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Motricidade

versão impressa ISSN 1646-107X

Motri. vol.10 no.4 Ribeira de Pena dez. 2014

http://dx.doi.org/10.6063/motricidade.10(4).2905 

ORIGINAL ARTICLE

 

Effects of the amount and schedule of varied practice after constant practice on the adaptive process of motor learning

 

Efeitos da quantidade e do regime de prática variada após a prática constante sobre o processo adaptativo de aprendizagem motora

 

 

Umberto C. Corrêa1,*; Cinthya Walter1; Camila Torriani-Pasin1; João Barros2; Go Tani1

1Escola de Educação Física e Esporte, Universidade de São Paulo, São Paulo, Brasil
2Department of Kinesiology at California State University, Fullerton, USA

 

 


ABSTRACT

This study investigated the effects of different amounts and schedules of varied practice, after constant practice, on the adaptive process of motor learning. Participants were one hundred and seven children with a mean age of 11.1 ± 0.9 years. Three experiments were carried out using a complex anticipatory timing task manipulating the following components in the varied practice: visual stimulus speed (experiment 1); sequential response pattern (experiment 2); and visual stimulus speed plus sequential response pattern (experiment 3). In all experiments the design involved three amounts (18, 36, and 63 trials), and two schedules (random and blocked) of varied practice. The experiments also involved two learning phases: stabilization and adaptation. The dependent variables were the absolute, variable, and constant errors related to the task goal, and the relative timing of the sequential response. Results showed that all groups worsened the performances in the adaptation phase, and no difference was observed between them. Altogether, the results of the three experiments allow the conclusion that the amounts of trials manipulated in the random and blocked practices did not promote the diversification of the skill since no adaptation was observed.

Keywords: adaptive system, practice schedule, variability, coincident timing


RESUMO

Este estudo investigou os efeitos de diferentes quantidades estruturas de prática variada, após a prática constante, no processo adaptativo de aprendizagem motora. Os participantes foram 107 crianças com idade média de 11.1 ± 0.9 anos. Três experimentos foram realizados usando uma tarefa de timing antecipatório complexo manipulando os seguintes componentes na prática variada: velocidade visuais estímulo (experimento 1); padrão de resposta sequencial (experimento 2), e velocidade de estímulo visual mais padrão de resposta sequencial (experimento 3). Em todos os experimentos, o design envolveu três quantidades (18, 36 e 63 ensaios), e dois regimes (aleatória e por blocos) da prática variada. Os experimentos também envolveram duas fases de aprendizagem: estabilização e adaptação. As variáveis dependentes foram os erros absoluto, variável e constante relacionados ao objetivo da tarefa, e o timing relativo para avaliar o padrão de resposta. Os resultados mostraram que todos os grupos pioraram os desempenhos na fase de adaptação, e nenhuma diferença entre eles foi observada. No seu conjunto, os resultados dos três experimentos permitem concluir que as quantidades de tentativas manipuladas nas práticas aleatória e por blocos não promoveram a diversificação da habilidade desde que não foi observada nenhuma adaptação.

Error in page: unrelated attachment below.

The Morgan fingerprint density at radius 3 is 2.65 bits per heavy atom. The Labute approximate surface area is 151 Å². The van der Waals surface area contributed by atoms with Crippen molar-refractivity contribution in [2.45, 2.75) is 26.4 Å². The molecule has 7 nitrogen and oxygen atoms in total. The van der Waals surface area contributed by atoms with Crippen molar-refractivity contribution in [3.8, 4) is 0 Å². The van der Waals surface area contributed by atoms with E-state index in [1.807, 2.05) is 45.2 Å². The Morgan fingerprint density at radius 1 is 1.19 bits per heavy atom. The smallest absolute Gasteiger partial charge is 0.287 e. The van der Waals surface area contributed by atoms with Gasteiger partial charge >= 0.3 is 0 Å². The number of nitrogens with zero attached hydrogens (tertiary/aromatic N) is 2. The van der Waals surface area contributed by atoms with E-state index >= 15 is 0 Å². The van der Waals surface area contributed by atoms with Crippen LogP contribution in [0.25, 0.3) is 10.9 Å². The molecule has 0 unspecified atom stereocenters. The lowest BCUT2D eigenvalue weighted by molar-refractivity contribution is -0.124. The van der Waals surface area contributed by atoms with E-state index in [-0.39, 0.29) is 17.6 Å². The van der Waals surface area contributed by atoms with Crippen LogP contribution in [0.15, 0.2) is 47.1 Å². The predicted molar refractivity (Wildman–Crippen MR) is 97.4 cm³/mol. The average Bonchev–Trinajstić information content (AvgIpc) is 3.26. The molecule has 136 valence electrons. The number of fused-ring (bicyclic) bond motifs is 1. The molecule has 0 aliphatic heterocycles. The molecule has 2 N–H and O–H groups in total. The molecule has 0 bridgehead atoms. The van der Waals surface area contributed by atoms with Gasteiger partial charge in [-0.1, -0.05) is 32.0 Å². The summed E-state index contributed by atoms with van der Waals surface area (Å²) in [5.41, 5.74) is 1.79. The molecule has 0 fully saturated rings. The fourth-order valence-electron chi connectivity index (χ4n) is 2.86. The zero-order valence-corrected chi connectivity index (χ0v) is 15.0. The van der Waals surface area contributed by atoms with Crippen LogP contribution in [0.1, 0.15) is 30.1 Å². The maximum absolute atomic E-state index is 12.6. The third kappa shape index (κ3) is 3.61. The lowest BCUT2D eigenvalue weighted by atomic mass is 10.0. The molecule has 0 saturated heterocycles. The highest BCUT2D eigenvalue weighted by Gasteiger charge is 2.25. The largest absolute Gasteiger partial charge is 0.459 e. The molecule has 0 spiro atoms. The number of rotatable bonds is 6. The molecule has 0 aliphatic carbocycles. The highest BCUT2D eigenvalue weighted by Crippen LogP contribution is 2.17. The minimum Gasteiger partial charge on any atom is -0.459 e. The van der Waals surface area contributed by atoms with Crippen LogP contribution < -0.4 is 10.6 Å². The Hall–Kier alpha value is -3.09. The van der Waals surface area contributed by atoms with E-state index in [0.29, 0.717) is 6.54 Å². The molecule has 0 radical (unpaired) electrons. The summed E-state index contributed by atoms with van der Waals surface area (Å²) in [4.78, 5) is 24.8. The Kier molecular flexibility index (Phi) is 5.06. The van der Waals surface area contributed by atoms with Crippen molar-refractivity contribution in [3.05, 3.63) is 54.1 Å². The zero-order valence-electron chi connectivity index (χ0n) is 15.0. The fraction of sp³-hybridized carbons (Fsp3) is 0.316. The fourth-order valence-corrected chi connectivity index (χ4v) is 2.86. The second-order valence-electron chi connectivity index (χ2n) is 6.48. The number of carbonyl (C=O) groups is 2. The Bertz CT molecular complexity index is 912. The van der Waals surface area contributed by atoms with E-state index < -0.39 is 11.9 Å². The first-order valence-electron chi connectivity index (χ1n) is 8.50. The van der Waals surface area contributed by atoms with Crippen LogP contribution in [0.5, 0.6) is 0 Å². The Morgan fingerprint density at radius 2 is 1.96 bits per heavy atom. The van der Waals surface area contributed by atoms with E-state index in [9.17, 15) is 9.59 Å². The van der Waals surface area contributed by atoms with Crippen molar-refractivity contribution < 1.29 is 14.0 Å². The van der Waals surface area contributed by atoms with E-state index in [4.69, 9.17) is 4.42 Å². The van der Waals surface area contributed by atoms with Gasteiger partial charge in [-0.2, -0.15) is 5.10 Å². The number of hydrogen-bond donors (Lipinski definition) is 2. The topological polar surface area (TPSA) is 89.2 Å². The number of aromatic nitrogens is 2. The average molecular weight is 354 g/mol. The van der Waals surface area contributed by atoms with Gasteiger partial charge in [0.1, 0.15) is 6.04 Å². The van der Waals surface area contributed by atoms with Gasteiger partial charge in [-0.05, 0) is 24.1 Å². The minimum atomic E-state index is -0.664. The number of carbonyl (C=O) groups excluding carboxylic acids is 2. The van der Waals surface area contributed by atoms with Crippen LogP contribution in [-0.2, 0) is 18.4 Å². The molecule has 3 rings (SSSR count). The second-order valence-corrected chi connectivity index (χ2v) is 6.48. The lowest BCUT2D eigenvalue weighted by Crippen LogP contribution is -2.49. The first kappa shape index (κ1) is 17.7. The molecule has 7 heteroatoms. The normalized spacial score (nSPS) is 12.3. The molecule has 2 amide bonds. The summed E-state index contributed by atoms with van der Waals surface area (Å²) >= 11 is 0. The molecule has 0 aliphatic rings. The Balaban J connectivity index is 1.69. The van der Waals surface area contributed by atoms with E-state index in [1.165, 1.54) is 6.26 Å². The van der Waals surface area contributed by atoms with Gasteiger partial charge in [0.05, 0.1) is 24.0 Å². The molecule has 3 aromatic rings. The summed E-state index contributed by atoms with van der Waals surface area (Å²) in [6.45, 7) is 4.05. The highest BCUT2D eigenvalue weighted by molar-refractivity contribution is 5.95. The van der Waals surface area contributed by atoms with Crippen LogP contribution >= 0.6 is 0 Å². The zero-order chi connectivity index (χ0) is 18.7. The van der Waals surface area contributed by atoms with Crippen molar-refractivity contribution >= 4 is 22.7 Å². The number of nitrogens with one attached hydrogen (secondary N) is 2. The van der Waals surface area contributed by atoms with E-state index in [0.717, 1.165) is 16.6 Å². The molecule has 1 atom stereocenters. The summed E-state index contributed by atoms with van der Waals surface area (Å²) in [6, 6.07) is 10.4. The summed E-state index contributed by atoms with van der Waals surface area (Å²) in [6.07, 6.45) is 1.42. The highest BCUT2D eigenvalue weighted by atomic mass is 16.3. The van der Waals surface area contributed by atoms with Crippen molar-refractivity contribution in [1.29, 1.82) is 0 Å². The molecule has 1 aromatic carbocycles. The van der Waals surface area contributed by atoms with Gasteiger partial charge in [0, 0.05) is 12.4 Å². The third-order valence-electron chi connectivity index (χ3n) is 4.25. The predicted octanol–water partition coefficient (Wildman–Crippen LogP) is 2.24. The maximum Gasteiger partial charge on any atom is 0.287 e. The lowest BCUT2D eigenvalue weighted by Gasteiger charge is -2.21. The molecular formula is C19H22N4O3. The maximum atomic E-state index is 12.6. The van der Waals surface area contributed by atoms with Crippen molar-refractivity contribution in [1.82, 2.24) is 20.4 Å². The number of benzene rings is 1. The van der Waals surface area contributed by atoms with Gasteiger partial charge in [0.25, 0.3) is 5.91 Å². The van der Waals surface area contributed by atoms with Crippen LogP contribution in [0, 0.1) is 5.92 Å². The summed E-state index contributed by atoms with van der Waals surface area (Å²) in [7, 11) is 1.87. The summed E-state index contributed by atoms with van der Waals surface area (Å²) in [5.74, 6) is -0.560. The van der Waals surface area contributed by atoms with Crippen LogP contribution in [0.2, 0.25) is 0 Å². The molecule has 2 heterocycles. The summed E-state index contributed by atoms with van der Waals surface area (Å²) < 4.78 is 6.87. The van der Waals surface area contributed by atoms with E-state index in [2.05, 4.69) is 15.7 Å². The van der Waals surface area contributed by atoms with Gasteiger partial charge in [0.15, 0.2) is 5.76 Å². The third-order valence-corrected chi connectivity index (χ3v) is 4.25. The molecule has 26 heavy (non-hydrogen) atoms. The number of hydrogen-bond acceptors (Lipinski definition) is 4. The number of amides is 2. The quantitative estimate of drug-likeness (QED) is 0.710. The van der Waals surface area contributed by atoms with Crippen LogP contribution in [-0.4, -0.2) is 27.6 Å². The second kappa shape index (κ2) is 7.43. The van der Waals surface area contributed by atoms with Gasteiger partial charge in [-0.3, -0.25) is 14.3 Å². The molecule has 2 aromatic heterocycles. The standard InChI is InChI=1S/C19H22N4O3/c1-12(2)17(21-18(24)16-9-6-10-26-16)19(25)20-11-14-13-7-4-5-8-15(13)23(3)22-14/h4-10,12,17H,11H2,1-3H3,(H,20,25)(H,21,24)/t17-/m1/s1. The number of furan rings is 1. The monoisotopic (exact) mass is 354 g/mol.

Palavras-chave: processo adaptativo, estrutura de prática, variabilidade, timing coincidente


 

 

INTRODUCTION

Motor skills are among those phenomena that have most intrigued scientists over the centuries (Connolly, 2000), probably because their biological, psychological, social, cultural and evolutionary importance to human beings are without question. Motor skills, as other human skills are essentially adaptive behaviors because they are the means by which individuals constantly interact with their changing environment.

In the last few years a non-equilibrium model has been developed in order to explain motor skill learning as an adaptive process (Choshi, 1985, 2000; Choshi & Tani, 1983; Tani, 2005a). Non-equilibrium models are characterized by the interplay of positive and negative feedback mechanisms, i.e., they explain the motor skill learning by considering its nonlinear and self-organizational characteristics (Tani et al., 2014). The adaptive process model considers motor learning as comprised by two phases: stabilization and adaptation. In the stabilization phase, initially inconsistent and incorrect responses are gradually reduced by a negative feedback mechanism. As a result, a functional stabilization is achieved, which means the formation of a structure, i.e., pattern (Corrêa, Ugrinowitsch, Benda, & Tani, 2010a; Corrêa, Alegre, Freudenheim, Santos, & Tani, 2012; Tani, 1995, 2005b).

In this model the skill structure is assumed to be organized in two hierarchical levels: macroscopic and microscopic. The macrostructure corresponds to the overall pattern which emerges from the interaction between the system’s components, which is responsible for consistency in the actions consistent. And, the microstructure refers to the individuals components. It is oriented to disorder, leading to variability in the actions. Functional stabilization, and the skill macro and microstructure have been accessed, respectively, by measures related to the (i) goal task, (ii) sequencing, relative size, and relative timing, and (iii) total size, and movement time (Tani et al., 2014, for details).